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Are bacteria larger than viruses?
What are the different components of bacteria?
- cell wall
- cell membrane
What is the capsule?
- outmost covering of many, but not all bacteria
- slimy, jelly like
What is the capsule composed of?
carbohydrates and protein
What is the function of the capsule?
- protects agains phagocytosis
- promotes attachment to objects and to each other
- produces infectivity - ability to produce disease, if no capsule is produced it may not be pathogenic
- prevents nutrient loss and dehydration
- provides antigenicity - causes production of antibodies
What are the two layers of the cell wall?
What is the function of the cell wall?
- gives rigidity to bacterial cells
- maintains shape and size
Which types of bacteria do not have cell walls?
mycoplasma and spiral bacteria
Which drugs interfere with bacterial cell wall syntheses?
What is another name for a cell membrane?
Which layer is the cell membrane?
inner most layer
What does the cell membrane do?
separates cytoplasm from cell wall
Does the cell membrane help keep the cell's shape?
What is the cytoplasm?
fluid in the cell
What are the two areas of cytoplasm?
- cytoplasmic area
- nuclear area
What is in the cytoplasmic area?
- storage granules
What do ribosomes do?
What is nucleoid?
nuclear area of cytoplasm
What is in the nucleoid?
- rich in DNA
- transmits this information to new cells during cellular reproduction
What are mesosomes?
- invaginations of the cell membrane
- increases surface area of cell membrane for secretion and cell division
What is flagella?
long, whip-like appendage made of protein
What is the purpose of flagella?
locomotion and motility
Do we use flagella to identify bacteria?
What is phototaxis?
move toward or away from the light
What is chemotaxis?
move in response to chemicals
Can flagella be seen without staining?
What is flagella made of?
What can antiflagellar antibodies do?
agglutinate flagella and impairs mobility of the bacteria
What are the four types of arrangement of flagella?
- monotrichous: 1 at one pole
- lophotrichous: tuft at one pole
- amphitrichous: 1 or tuft at each pole
- peritrichous: all around cell
What are pili?
long whip-like hollow tubes
Can there be more than one pili per cell?
Which bacteria do we mainly see pili?
gram negative bacteria
Can we see pili with a light microscope?
no, has to use a electron microscope
What is the function of pili?
- do not function in locomotion
- transfer DNA from one bacterium to another
- adhesiveness is main function - to other bacteria, to objects
By genetically altering the adhesive tips of their pili, certain bacteria are able to _____ and _____.
- adhere to and colonize different cell types with different receptors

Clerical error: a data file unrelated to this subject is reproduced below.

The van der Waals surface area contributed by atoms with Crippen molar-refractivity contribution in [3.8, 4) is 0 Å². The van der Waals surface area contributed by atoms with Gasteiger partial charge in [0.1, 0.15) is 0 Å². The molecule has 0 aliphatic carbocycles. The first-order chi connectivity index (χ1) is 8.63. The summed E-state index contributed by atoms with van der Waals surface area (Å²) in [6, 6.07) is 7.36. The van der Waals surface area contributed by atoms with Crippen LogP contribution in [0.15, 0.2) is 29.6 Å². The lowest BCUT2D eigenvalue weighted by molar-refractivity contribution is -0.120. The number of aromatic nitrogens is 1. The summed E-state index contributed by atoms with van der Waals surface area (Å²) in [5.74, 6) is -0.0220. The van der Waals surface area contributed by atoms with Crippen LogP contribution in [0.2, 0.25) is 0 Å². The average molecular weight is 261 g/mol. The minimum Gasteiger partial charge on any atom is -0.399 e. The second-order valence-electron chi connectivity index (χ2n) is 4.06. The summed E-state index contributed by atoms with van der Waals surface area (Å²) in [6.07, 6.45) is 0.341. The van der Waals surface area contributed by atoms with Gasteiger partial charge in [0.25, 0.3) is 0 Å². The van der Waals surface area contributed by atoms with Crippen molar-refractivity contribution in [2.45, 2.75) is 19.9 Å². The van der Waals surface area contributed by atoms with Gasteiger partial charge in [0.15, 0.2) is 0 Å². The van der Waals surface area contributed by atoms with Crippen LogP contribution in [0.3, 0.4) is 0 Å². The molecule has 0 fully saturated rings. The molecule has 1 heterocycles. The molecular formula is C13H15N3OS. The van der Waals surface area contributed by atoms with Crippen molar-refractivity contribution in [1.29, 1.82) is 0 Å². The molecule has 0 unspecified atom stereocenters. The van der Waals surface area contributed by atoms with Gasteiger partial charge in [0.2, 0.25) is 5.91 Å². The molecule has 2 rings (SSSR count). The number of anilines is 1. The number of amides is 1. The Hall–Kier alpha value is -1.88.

- evade antibodies made against the previous pili
What is a plasmid?
circular, double-stranded, self-replicating unit of DNA
What does plasmid contain?
contains genes to transfer drug resistance - R factor
What is an endospore?
a thick-walled, refractile body, able to withstand adverse environmental conditions for long periods, produced within the vegetative cells of certain bacteria
Can all bacteria form spores?
What is another name for endospore?
Are bacterial spores reproduction?
no, they are survival form
What happens to the endospore under favorable conditions?
the spore will germinate to form a vegetative bacterium (functioning form)
What is sporulation?
formation of a spore
Why are spores formed?
occurs to allow continuity of life
Do spores have a low or high rate of metabolism?
low rate of metabolism
Can spores live without nutrients?
yes, for decades
What are endospores resistant to?
- chemical (including stain)
Are endospores the same in each cell?
no, they vary in size, shape, and location
What are the different spore locations within a cell?
- terminal (at the end)
- subterminal (near the end)
Do endospores resist staining?
What is the common size of bacteria?
- 0.5 - 1.0 microns in width
- 2 - 5 microns in length
How big are cocci?
0.75 - 1.2 microns in diameter
How big are rods?
width of 0.1 to 2 microns and length of 2 - 5 microns
How big are spirochetes?
3 - 5 microns long
What are the 4 different shapes of bacteria?
- coccus (spherical)
- bacillius (rod shaped)
- pleomorphic (shape ranges from cocci to rods)
How are bacteria arranged?
some bacteria remain attached after dividing, forming chains, clusters
What are the different types of arrangements?
- single - one alone
- pair - 2 (diplococcus)
- chain - more than 2 in a line
- cluster - grape-like bunch
- tetrad - 4 in a square
- palisade - chinese letter pattern